The skeptoid website takes a far more jaunticed view as to whether ball lightning is real or not: http://skeptoid.com/episodes/4192

"For as many theories as there are attempting to explain it, there is no agreed-upon description of what they're trying to explain. There are innumerable eyewitness accounts, and almost nothing in common among them. For all the scientists who maintain that it's real, none of them has an accepted theory or any testable evidence..." It then lists a number of other objections to ball lightning reality, including not reproducible in the lab, lack of uniformity in descriptions of what ball lightning looks like and behaves, and not predicted under standard EM theory.

As for videos of ball lightning they make the following (undocumented) claim: "Not a single photograph or video of ball lightning exists that is considered reliable and not otherwise explainable."

Being a pure skeptic website, I suspect they go a bit overboard in dissing the reality of ball lightning, just as they do UFOs. In fact, most of the arguments against both as real phenomena are virtually identical.

Lastly, please explain how you know with certainly that ball lightning exists but UFOs (i.e. as advanced technological aircraft not made by us) do not. Please include how you can 100% differentiate between a "true" ball lightning sighting and one claimed to be a "true" UFO sighting or video (i.e., NOT ball lightning but something else).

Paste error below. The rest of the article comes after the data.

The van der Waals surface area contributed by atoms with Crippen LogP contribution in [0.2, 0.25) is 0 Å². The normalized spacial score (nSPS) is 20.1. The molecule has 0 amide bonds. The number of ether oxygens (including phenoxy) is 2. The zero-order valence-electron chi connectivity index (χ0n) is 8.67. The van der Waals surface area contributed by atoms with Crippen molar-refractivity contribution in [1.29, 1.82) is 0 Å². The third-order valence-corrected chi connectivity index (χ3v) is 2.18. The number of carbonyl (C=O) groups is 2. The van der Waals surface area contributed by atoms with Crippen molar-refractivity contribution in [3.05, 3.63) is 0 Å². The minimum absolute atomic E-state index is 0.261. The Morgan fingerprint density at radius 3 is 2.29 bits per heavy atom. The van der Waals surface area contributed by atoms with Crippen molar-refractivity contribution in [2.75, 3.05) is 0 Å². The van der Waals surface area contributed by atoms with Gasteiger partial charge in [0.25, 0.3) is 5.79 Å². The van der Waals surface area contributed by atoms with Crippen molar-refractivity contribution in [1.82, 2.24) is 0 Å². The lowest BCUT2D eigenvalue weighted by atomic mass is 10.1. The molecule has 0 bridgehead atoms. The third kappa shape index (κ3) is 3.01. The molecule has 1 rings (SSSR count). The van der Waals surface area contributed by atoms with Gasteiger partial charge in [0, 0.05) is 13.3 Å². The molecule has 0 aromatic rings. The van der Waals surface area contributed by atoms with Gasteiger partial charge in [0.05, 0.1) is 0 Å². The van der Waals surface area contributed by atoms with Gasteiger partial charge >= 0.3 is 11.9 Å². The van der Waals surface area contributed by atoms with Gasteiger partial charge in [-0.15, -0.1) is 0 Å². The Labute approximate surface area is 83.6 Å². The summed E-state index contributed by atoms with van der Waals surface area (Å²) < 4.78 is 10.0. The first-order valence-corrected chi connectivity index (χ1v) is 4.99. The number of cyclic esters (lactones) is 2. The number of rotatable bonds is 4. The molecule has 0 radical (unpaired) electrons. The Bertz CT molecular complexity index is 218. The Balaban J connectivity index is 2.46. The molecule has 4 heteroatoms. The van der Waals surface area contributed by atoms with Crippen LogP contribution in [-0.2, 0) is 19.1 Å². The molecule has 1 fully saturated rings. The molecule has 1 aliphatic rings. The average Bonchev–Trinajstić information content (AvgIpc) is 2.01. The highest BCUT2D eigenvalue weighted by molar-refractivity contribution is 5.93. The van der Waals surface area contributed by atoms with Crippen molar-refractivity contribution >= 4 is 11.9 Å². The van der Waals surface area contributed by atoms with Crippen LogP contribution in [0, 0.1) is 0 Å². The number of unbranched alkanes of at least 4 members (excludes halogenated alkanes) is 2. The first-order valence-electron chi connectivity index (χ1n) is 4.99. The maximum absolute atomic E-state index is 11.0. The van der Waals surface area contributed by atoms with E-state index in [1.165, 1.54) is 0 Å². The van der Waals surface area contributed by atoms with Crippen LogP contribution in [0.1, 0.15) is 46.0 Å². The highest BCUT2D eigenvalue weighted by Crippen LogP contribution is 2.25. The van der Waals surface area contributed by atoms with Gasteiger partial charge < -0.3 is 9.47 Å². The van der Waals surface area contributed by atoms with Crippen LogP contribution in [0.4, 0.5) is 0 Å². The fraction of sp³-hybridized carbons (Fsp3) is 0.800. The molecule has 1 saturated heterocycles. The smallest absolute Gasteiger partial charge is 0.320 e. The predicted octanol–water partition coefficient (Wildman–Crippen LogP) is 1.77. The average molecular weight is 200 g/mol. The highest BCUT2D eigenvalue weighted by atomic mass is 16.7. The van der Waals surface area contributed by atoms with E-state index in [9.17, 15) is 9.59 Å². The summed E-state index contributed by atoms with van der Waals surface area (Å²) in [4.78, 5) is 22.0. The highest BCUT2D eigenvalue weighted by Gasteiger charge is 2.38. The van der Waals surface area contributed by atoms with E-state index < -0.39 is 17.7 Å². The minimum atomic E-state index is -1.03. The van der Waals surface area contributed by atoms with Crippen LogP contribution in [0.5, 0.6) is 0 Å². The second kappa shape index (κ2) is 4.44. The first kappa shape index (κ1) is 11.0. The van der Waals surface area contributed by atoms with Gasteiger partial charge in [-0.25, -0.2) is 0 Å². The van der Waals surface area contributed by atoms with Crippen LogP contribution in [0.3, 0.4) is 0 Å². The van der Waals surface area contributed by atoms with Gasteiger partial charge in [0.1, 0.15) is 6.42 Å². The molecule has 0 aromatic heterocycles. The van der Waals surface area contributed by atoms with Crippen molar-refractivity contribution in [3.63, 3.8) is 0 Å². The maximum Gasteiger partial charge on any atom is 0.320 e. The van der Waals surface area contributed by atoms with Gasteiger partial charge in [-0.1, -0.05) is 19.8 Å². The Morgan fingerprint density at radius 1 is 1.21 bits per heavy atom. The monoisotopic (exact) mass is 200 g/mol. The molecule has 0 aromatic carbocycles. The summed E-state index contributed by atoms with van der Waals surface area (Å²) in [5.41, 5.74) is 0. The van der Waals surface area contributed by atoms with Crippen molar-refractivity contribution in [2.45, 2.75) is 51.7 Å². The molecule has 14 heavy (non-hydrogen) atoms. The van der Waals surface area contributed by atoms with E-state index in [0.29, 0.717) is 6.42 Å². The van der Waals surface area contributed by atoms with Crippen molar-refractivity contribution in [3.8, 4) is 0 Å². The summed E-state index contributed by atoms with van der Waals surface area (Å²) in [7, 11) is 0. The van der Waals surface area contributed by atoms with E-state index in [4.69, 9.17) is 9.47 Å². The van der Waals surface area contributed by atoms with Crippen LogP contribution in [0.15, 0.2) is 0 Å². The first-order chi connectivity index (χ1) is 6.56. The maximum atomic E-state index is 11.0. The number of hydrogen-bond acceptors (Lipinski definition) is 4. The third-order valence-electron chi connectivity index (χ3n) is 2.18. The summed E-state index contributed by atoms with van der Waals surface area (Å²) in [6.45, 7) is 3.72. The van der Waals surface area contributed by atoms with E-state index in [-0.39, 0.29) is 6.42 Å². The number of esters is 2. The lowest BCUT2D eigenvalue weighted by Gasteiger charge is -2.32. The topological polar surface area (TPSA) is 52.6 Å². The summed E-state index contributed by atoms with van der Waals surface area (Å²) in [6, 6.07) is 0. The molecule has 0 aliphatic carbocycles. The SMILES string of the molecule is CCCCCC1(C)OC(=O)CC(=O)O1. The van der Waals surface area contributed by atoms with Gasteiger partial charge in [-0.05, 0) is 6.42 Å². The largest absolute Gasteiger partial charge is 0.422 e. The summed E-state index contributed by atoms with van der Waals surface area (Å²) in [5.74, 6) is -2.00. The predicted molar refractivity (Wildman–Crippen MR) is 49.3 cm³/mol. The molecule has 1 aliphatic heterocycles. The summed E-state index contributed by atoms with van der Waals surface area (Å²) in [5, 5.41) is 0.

Bob Koford said...

The "foo" fighter stories could be described by some to have been "ball lightning" I guess, but what of stories such as the one discussed by SIGN pertaining to Gorman? Here we have a supposedly "ball lightning" style object that was most definitely evasive in nature. It escaped by traveling in a steep vertical climb, and departed.

Intelligent "ball lightning?"

KRandle said...

Bob -

No one is suggesting that ball lightning explains every report of a nocturnal light. No one is suggesting that those sorts of things that persist for more than a few seconds can be explained as ball lightning. No one is suggest that Gorman's attack on a light is his attempt to intercept ball lightning. What I'm suggesting that if someone sees a light that lasts for a second or two, is in the distance, and winks out of existence, then ball lightning is a better answer than an alien craft. I do not know what some people take a posting that suggests that some, but not all, reports of a nocturnal light can be explained as ball lightning want to apply it to cases in which it clearly does not belong.